The United Arab Emirates had $964 billion in foreign assets at the end of 2007, followed by Russia with $811 billion, McKinsey said in a report last week. Soaring oil prices have also given Algeria, Iran, Libya, Nigeria and Venezuela more clout in foreign markets, McKinsey said.
Senators Barack Obama of Illinois and John McCain of Arizona, the presumptive presidential candidates for the Democratic and Republican parties, have taken positions on foreign oil wealth that may be difficult to reconcile with the U.S.'s need to attract $2 billion per day in foreign investment to fund its current-account deficit. The shortfall in the broadest measure of trade totals $653 billion.
``I am concerned if these sovereign wealth funds are motivated by more than just market considerations,'' Obama said in February. ``We are over time transferring wealth to those countries, and that's something I intend to stop as president.''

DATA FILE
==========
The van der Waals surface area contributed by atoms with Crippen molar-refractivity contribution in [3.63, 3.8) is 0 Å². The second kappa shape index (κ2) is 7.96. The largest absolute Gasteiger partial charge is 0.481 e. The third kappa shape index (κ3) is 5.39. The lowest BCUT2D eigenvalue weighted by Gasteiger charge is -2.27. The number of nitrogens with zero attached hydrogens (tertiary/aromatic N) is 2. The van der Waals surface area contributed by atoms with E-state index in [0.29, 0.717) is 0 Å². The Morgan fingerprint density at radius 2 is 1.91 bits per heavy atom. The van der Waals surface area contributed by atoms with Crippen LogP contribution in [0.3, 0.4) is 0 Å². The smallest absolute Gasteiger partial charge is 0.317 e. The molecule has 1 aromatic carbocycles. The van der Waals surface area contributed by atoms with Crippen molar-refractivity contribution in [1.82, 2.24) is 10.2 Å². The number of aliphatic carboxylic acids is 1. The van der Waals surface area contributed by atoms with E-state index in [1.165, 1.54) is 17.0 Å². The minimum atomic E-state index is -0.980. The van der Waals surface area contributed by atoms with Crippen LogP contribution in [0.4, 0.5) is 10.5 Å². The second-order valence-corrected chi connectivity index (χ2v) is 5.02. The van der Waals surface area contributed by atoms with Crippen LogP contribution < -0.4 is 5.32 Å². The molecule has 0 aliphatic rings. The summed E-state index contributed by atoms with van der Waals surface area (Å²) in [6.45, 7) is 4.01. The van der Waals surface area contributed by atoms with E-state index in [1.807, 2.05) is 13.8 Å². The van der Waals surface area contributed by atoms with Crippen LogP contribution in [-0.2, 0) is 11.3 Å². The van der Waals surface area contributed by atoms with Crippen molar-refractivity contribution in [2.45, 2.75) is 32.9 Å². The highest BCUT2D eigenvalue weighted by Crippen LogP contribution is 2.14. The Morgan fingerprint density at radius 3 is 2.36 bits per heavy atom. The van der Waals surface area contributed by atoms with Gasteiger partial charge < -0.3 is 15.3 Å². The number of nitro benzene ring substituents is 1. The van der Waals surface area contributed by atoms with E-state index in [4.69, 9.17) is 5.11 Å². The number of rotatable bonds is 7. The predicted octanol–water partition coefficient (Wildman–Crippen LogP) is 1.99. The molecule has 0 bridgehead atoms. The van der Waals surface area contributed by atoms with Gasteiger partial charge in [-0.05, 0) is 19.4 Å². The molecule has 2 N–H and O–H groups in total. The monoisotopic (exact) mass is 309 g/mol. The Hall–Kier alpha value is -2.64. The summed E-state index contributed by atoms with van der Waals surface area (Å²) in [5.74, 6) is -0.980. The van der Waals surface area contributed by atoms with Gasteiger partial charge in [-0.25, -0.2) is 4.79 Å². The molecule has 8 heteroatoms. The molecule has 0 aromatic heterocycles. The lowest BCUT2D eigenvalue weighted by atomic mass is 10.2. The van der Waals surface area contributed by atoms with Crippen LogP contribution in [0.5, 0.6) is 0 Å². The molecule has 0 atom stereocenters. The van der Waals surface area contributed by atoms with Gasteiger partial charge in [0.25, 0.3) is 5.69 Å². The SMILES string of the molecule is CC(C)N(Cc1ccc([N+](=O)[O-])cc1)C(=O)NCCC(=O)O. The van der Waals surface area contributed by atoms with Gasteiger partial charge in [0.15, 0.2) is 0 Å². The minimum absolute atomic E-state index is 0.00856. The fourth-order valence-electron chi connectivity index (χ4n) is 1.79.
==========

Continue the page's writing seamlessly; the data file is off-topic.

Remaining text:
`Way of Life'
McCain told Germany's Sueddeutsche Zeitung newspaper the same month that Russia's membership in the Group of Eight leading industrial nations should be revoked and the G-8 should revert to a ``club of market-based democracies.'' In May he pledged to work in ``partnership'' with Russia on weapons proliferation.
Compromises may have to be made when it comes to purchase of Treasuries by oil exporters, said Michael Cheah, who manages $2 billion in bonds at AIG SunAmerica Asset Management in Jersey City, New Jersey.
Goldman Sachs Group Inc., BNP Paribas and Societe Generale SA say oil prices are heading higher because of increasing fuel consumption in emerging markets, regardless of a U.S. downturn.
As long as the U.S. continues to borrow and oil exporters continue to lend, Cheah said, ``this is a vindication of the American way of life.''